Aerodynamics is the study of how air and liquids, referred to collectively as “fluids,” flow around objects. By understanding how fluids flow around basic shapes such as cylinders and spheres, NASA’s engineers predict how even minor alterations in these basic shapes change flow patterns and possibly make aircraft more Earth-friendly or help a spacecraft take the most efficient route to Mars.
With NASA’s Ames Research Center located less than ten miles from the home of Super Bowl 50 – Levi’s Stadium in Santa Clara, California, – its aerodynamics researchers have taken the opportunity to connect their science to something more unexpected: sports balls.
“Sports provide a great opportunity to introduce the next generation of researchers to our field of aerodynamics by showing them something they can relate to,” said Rabi Mehta, chief of the Experimental Aero-Physics Branch at Ames.
The way air moves around different shapes plays a significant role in the flight of all sports balls. What is the best way to throw a football? Why does a curve ball curve, why does it knuckle? Researchers can demonstrate the science behind these complex questions using relatively simple visualizations of fluids flowing over sports balls in small test facilities at Ames.
Complementing the large and high-speed wind tunnels at Ames, small wind tunnels and water channels used for quick tests provide controlled environments where fluids at known speeds can flow over a stationary test item – in this case a sports ball. With smoke, lasers or brightly colored dyes inserted in the fluid flow, patterns of smoothness and disturbance appear, making the usually invisible aerodynamics around the items brilliantly visible.
“What we are looking for in the smoke patterns is at what speed the smoke patterns suddenly change,” said Mehta. “There is a thin layer of air that forms near the ball’s surface called the ‘boundary layer,’ and it is the state and behavior of that layer that is critical to the performance of the ball. The materials used, the ball’s surface roughness and its distribution determines its aerodynamics.”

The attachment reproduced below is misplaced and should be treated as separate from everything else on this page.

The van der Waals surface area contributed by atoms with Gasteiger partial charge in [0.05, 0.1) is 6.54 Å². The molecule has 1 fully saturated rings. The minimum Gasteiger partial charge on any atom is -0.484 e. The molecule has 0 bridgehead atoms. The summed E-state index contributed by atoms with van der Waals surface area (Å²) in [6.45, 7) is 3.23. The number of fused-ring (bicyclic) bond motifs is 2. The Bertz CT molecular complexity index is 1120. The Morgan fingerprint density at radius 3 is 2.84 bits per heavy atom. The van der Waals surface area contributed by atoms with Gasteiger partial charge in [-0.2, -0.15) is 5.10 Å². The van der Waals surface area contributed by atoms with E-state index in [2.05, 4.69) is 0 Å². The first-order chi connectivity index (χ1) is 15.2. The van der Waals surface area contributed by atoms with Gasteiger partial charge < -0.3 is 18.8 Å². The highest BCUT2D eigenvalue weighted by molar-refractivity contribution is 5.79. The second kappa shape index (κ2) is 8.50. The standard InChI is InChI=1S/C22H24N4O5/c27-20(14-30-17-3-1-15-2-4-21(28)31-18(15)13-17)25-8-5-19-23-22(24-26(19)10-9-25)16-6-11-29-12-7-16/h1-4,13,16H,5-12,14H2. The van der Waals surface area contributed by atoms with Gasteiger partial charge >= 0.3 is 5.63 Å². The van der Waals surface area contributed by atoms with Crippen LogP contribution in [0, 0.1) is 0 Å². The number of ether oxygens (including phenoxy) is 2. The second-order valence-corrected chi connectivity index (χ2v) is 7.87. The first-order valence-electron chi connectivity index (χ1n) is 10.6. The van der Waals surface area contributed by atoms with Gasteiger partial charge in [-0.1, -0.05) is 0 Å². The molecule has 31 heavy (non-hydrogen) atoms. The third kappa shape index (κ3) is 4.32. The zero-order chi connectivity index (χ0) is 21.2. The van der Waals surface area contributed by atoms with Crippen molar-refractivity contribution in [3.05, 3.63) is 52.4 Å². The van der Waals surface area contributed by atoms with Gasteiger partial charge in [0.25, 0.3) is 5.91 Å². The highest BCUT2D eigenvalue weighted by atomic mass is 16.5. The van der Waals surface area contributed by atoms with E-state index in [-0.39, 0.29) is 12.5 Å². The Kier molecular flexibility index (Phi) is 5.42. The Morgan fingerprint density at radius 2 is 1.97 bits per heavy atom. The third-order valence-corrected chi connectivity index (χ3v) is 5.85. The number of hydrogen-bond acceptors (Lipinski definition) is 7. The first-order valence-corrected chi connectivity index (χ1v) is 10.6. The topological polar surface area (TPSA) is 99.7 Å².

For example, a smooth golf ball travels less than half the distance of a dimpled one. The dimples make the boundary layer “turbulent” which keeps the boundary layer attached to the object longer and delays separation. When the boundary layer separates from an object, drag is created from the resulting pressure imbalance, and the object slows down.
“A football is shaped like a wing and more aerodynamic than a round ball so the flow is very different,” said Mehta. “When a quarterback throws the football he ideally wants to throw a tight spiral with high rotation rate to help stabilize the ball as it flies through the air. This produces lower drag than a wobbling ball so it will get there faster. Wobbling balls are also harder for the receiver to catch and more easily picked off by the defense.”
Kicking is another aspect of football aerodynamics, “We’ve all seen how critical the final kick can be, if the ball is a little bit off you can lose the whole game and the entire season,” said Mehta. Ideally the kicker should kick the ball so that it spins along the horizontal axis, if angled the ball veers sideways.
If football players can learn more about velocity, direction of motion and spin rates, they can learn how to achieve desirable results, he said. Mehta has spoken directly with athletes, using visual tools to illustrate aerodynamics concepts.
“I’ve witnessed it quite often,” Mehta said. “The understanding on their faces is remarkable, and that, I find very gratifying.”
He said many people can throw and spin the ball well, “but not with five 300-pound linemen coming at you.” That’s where even just a basic understanding of aerodynamics might make the difference between which team brings home Super Bowl 50’s Vince Lombardi Trophy and which will leave Silicon Valley empty-handed.
Filed Under: Aerospace + defense